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Wright Reconstructed

An ongoing restoration has re-created many exterior elements of the Frank Lloyd Wright-designed Martin House in Buffalo, NY.

Project: Pergola, Conservatory and Carriage House at Darwin D. Martin House Complex, Buffalo, NY

Architect: Hamilton Houston Lownie Architects, LLC, Buffalo, NY; Ted Lownie, principal

Engineers: Robert Silman Associates, New York, NY; Landmark Facilities Group, Norwalk, CT; Watts Engineers, Buffalo, NY

Construction Manager: LPCiminelli, Buffalo, NY

By Eve M. Kahn

In an eight-decade nonstop career, Frank Lloyd Wright finished more than 400 buildings and started a dozen more. And since his death in 1959, fans have realized 15 other Wright plans, including a scattering of houses plus the Marin County Civic Center. But only once, so far, has a demolished Wright structure come back to life at its original spot: in the backyard of the Darwin D. Martin House in Buffalo, NY.

Martin was a bookish, workaholic executive at the Larkin Soap Co., a self-made millionaire, and Wright's most steadfast customer. In 1902, before Wright had completed much of anything larger than houses, Martin wangled a plum job for the Wisconsin-based master: designing Larkin's headquarters, an atrium-centered monolith (which was tragically razed in 1950). Martin also commissioned from Wright three Buffalo-area homes for his family. The soap executive stood by the architect through adultery scandals and financial downturns. At times, Martin kept Taliesin afloat, but was never repaid for lifetime loans totaling $70,000.

Wright rewarded Martin instead with over-budget, experimental architecture, especially at the family's main house in Parkside, a Buffalo suburb planned by Frederick Law Olmsted. Steel I-beams support tile-roofed cantilevers over Roman brick walls. In the free-flowing 10,000-sq.ft. interior, brick piers and zigzagging dropped frieze rails create intimate yet airy spaces, illuminated by art glass in abstracted tree or wisteria patterns. The architect bisected the 1.5-acre lot with a 100-ft.-long pergola leading to a conservatory. Pagoda-like limestone birdhouses – meant to accommodate, of course, purple martins – cap the roof. The complex, writes curator Jack Quinan, is unique among Wright's early Prairie masterpieces "in the elegance of its detailing, in its pavilion-like spatial freedom, and in the unusual coherence and equipoise of its plan."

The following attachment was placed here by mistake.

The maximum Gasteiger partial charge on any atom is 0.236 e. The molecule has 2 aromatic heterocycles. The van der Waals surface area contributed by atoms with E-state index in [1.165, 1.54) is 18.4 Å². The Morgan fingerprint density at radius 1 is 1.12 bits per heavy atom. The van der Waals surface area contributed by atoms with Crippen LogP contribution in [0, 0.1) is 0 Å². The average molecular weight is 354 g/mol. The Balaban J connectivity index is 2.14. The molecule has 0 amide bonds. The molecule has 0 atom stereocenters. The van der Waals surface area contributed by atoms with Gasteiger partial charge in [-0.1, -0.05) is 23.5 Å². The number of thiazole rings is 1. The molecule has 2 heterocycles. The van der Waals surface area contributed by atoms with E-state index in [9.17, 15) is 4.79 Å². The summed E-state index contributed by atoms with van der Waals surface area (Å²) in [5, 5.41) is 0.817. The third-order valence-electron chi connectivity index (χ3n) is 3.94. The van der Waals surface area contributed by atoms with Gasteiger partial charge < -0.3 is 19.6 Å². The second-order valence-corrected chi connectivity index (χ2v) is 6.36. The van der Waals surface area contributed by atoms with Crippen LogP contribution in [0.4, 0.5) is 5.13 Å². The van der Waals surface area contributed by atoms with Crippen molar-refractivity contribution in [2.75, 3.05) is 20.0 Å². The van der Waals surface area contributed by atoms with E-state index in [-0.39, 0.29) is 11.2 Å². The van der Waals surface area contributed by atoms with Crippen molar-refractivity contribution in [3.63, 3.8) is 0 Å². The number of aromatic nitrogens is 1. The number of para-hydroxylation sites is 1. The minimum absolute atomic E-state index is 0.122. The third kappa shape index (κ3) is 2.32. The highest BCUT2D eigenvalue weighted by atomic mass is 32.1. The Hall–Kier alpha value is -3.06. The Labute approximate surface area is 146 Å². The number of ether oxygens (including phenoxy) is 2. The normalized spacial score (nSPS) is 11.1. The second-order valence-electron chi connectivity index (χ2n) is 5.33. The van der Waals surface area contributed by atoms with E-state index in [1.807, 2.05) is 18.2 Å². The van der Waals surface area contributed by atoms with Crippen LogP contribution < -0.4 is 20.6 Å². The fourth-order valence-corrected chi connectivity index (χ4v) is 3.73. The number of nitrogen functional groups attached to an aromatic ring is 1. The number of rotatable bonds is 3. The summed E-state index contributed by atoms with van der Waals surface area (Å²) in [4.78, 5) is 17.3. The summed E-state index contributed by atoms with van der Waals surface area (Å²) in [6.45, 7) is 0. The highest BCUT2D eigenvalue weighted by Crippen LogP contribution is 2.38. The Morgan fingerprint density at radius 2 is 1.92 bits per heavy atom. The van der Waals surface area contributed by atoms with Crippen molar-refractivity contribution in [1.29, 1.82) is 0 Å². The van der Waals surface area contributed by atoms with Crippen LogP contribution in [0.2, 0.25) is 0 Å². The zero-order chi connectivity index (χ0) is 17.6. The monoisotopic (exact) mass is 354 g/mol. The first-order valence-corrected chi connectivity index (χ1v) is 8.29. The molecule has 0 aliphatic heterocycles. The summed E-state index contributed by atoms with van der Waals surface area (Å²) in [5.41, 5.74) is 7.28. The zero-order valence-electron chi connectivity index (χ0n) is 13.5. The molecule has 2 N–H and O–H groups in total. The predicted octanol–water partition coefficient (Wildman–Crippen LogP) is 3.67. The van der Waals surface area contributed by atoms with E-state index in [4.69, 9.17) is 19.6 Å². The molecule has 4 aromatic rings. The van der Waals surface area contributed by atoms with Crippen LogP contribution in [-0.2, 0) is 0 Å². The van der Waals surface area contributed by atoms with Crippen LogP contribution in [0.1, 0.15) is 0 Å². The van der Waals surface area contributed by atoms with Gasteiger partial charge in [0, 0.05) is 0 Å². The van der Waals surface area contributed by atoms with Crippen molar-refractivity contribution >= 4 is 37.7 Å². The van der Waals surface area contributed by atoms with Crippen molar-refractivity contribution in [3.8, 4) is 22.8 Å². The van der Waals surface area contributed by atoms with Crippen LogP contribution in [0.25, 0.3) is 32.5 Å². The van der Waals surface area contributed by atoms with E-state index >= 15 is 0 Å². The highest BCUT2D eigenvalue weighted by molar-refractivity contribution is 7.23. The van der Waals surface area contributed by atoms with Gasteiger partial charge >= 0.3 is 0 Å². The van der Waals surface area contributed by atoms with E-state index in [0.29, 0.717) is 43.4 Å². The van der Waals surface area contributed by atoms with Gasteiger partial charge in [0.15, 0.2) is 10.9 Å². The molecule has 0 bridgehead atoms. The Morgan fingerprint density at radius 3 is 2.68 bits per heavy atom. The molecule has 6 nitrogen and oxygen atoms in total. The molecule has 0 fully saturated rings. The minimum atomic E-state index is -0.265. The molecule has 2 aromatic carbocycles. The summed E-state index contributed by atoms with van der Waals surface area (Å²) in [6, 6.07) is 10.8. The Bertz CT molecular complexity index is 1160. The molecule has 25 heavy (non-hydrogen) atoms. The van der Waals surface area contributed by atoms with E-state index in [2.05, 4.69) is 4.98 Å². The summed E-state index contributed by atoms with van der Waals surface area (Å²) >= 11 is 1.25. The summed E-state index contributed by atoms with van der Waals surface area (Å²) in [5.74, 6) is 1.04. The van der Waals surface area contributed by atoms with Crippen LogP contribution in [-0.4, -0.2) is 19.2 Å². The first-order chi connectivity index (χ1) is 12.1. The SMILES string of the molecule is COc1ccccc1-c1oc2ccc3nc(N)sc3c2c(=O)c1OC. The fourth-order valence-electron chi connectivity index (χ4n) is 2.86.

Darwin died nearly bankrupt in 1935, and his wife Isabelle moved out a few years later, so broke and disconsolate that she didn't lock the door behind her. An architect named Sebastian Tauriello took over the abandoned property in 1955 – "please take care of the opus," Wright magnanimously wrote the new owner. Tauriello stabilized the place, but funded the work by selling off the backyard. The conservatory and pergola and an adjacent carriage house were bulldozed, and in their stead arose three stubby brick apartment houses.

For the last two decades, however, the Martin House has been rebounding. Phase after phase, a Buffalo-based nonprofit called the Martin House Restoration Corporation has been reviving the site's 1907 appearance. Last October, a restoration team led by Hamilton Houston Lownie Architects (HHL) unveiled reproductions of the yard's three lost structures. "We'd been looking at photos and thinking about those buildings for so many years," says HHL partner Ted Lownie. "The conservatory is a wonderfully proportioned miniature cathedral, like Sainte Chapelle in Paris, and a dramatic finale to the very rhythmic walk of the pergola. It's astonishing to finally set foot inside the real thing."

HHL has been taking on Martin House commissions since 1992, making every decision with the kind of patient forethought that the meticulous Darwin Martin would have admired. Martin corresponded almost daily with Wright; Quinan describes Martin as "insecure, exacting, and drawn moth-like to Wright's flame." As the original construction budget soared from $35,000 to $175,000, the client requested ever more specs, so that "I may have an inclination of what I am getting into." Wright called him "my best friend, and most helpful one," and sent assurances that the completed house, in a neighborhood of tame Queen Annes, Tudors and Georgians, would leave observers "pleasantly shocked." The architect and client, observes Lesley Neufeld, the museum's project coordinator, "seem to have had a jolly old time disagreeing with each other."